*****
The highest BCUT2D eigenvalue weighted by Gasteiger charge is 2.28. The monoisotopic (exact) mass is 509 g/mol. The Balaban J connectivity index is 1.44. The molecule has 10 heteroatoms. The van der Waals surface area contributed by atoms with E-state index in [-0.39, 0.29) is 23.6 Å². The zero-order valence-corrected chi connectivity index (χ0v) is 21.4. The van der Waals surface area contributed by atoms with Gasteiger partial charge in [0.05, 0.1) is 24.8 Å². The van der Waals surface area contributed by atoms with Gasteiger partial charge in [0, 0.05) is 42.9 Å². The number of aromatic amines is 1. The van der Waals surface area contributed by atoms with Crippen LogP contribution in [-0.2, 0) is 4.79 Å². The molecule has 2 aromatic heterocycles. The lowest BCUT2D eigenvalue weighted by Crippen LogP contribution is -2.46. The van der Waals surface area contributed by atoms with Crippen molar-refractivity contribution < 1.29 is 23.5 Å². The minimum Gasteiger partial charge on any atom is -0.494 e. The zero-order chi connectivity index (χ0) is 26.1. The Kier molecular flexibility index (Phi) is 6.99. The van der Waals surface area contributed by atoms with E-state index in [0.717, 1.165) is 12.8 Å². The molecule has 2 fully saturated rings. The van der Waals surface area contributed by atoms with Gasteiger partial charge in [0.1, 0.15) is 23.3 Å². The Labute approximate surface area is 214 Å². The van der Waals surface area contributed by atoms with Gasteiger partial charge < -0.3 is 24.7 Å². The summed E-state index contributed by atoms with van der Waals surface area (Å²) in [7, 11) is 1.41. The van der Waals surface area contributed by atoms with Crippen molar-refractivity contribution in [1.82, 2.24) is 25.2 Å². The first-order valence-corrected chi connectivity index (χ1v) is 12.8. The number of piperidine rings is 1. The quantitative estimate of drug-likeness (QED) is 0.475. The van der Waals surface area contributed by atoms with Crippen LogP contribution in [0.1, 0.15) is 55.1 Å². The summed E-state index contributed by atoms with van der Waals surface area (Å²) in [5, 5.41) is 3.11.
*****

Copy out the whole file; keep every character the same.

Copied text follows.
The highest BCUT2D eigenvalue weighted by Gasteiger charge is 2.28. The monoisotopic (exact) mass is 509 g/mol. The Balaban J connectivity index is 1.44. The molecule has 10 heteroatoms. The van der Waals surface area contributed by atoms with E-state index in [-0.39, 0.29) is 23.6 Å². The zero-order valence-corrected chi connectivity index (χ0v) is 21.4. The van der Waals surface area contributed by atoms with Gasteiger partial charge in [0.05, 0.1) is 24.8 Å². The van der Waals surface area contributed by atoms with Gasteiger partial charge in [0, 0.05) is 42.9 Å². The number of aromatic amines is 1. The van der Waals surface area contributed by atoms with Crippen LogP contribution in [-0.2, 0) is 4.79 Å². The molecule has 2 aromatic heterocycles. The lowest BCUT2D eigenvalue weighted by Crippen LogP contribution is -2.46. The van der Waals surface area contributed by atoms with Crippen molar-refractivity contribution < 1.29 is 23.5 Å². The minimum Gasteiger partial charge on any atom is -0.494 e. The zero-order chi connectivity index (χ0) is 26.1. The Kier molecular flexibility index (Phi) is 6.99. The van der Waals surface area contributed by atoms with E-state index in [0.717, 1.165) is 12.8 Å². The molecule has 2 fully saturated rings. The van der Waals surface area contributed by atoms with Gasteiger partial charge in [0.1, 0.15) is 23.3 Å². The Labute approximate surface area is 214 Å². The van der Waals surface area contributed by atoms with Gasteiger partial charge < -0.3 is 24.7 Å². The summed E-state index contributed by atoms with van der Waals surface area (Å²) in [7, 11) is 1.41. The van der Waals surface area contributed by atoms with Crippen molar-refractivity contribution in [1.82, 2.24) is 25.2 Å². The first-order valence-corrected chi connectivity index (χ1v) is 12.8. The number of piperidine rings is 1. The quantitative estimate of drug-likeness (QED) is 0.475. The van der Waals surface area contributed by atoms with Crippen LogP contribution in [0.1, 0.15) is 55.1 Å². The summed E-state index contributed by atoms with van der Waals surface area (Å²) in [5, 5.41) is 3.11.